On September 27, 1850, Saules’s vacated plot of land on Cape Disappointment became a donation land claim. The claimant was none other than Elijah White, the former Indian agent who had contributed to regional tensions by imposing foreign laws on Native groups. White had also convinced Saules to leave the Willamette Valley and later urged the provisional government to remove all Black people from the region. White, who had moved back to Ithaca, New York, in 1845, returned to Oregon in 1849 to refashion Cape Disappointment into Pacific City, a future metropolis he hoped would eclipse both Oregon City and San Francisco in importance. In 1850 White and his business partner, James D. Holman, subdivided the property, erected a sawmill there, and transported a luxury hotel in pieces by ship from New York via San Francisco. White’s reputation in Oregon, however, was tarnished, and in 1851, the Oregon Spectator warned readers against doing business with him. Yet White still managed to convince Henry and Jane Fiester to move from Aurora, Oregon, to Pacific City; he gave them two city lots for free, citing his desire to have an all-white family begin populating the town. Reports vary on how many Anglo-Americans White convinced to resettle in Pacific City, ranging from seventy-five to five hundred people. On February 26, 1852, White’s ambitions were nevertheless dashed when President Fillmore, citing the fourteenth section of the Donation Land Act, ordered that Pacific City be turned over to the federal government and converted it into a military reservation later known as Fort Canby. While White was compensated for the land, this demonstrated how bringing the federal government into the region for protection could have unforeseen consequences.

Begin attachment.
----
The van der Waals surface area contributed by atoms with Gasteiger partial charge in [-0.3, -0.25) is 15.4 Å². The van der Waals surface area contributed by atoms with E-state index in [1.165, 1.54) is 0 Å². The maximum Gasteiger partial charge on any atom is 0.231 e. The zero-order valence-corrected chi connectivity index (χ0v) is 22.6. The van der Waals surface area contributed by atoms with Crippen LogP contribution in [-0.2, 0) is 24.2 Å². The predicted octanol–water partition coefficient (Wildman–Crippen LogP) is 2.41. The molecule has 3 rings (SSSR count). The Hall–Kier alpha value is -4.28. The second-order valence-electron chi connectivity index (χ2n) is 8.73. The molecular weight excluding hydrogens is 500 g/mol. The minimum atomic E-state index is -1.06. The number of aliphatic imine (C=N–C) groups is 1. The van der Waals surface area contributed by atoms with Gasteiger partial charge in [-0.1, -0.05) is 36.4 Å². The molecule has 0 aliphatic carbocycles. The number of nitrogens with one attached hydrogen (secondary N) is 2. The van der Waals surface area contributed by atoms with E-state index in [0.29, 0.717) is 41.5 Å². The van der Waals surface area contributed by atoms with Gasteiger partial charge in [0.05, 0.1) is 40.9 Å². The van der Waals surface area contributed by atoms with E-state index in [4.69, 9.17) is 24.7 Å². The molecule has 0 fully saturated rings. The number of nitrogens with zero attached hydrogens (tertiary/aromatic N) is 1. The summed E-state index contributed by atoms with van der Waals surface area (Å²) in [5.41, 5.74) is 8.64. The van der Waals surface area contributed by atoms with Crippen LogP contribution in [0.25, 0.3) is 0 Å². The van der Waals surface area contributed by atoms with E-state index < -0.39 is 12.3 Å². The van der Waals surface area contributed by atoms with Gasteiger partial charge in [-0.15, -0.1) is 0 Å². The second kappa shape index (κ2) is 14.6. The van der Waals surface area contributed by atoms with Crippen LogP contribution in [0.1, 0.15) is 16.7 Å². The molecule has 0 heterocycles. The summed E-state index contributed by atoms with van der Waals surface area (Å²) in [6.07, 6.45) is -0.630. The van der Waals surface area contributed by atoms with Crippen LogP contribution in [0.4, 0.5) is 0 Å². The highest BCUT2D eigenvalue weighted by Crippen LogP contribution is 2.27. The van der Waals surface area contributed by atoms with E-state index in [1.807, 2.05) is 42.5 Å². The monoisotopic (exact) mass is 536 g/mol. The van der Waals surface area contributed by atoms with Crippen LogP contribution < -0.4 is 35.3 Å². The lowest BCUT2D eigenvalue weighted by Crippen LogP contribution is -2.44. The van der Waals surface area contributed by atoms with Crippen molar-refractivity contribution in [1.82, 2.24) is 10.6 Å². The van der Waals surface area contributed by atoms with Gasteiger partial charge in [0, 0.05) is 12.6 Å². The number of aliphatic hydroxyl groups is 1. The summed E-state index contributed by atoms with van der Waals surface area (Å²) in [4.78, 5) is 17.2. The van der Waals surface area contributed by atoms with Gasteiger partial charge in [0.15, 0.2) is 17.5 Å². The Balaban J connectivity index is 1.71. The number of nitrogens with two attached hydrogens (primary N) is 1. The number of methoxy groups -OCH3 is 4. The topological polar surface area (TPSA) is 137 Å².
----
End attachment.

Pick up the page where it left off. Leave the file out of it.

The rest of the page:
The Donation Land Act was also the culmination of a colonial project that began when Saules, Lieutenant Charles Wilkes, and the rest of the [United States Exploring Expedition] arrived on the lower Columbia in the summer of 1841. As he surveyed the region, Wilkes was confident that it would one day belong solely to the United States. He employed the era’s most advanced surveying and cartographic techniques to create accurate yet abstract representations of physical space that could be then presented to politicians in Washington, DC. For those who sought to absorb the Pacific Northwest into United States, these images seemed to reinforce and legitimate their imperial desires. Geographer Daniel Clayton argues that the appropriation of territory by the nation-state is often “underpinned by imperial intentions that were at once public and scientific.” The Donation Land Act also used surveys and cartography to apply a gloss of scientific objectivity to the colonial project of seizing and privatizing land once held in common. Unlike the more primitive techniques of the provisional land office, the Donation Land Act brought a surveyor general to the area in 1851. He implemented a formal survey that converted what the federal government called the “unsurveyed public domain” into squareshaped private land plots easily identified and referenced on official maps. According to historian Katherine G. Morrissey, “Representing land as state-regulated property, accessible for private individual ownership, a commodity to be bought and sold on the market, the maps connected their users to national, economic, legal, and political systems.” The process of surveying and mapmaking integral to the Donation Land Act therefore reified land itself as political space fit only for those whose race qualified them for citizenship.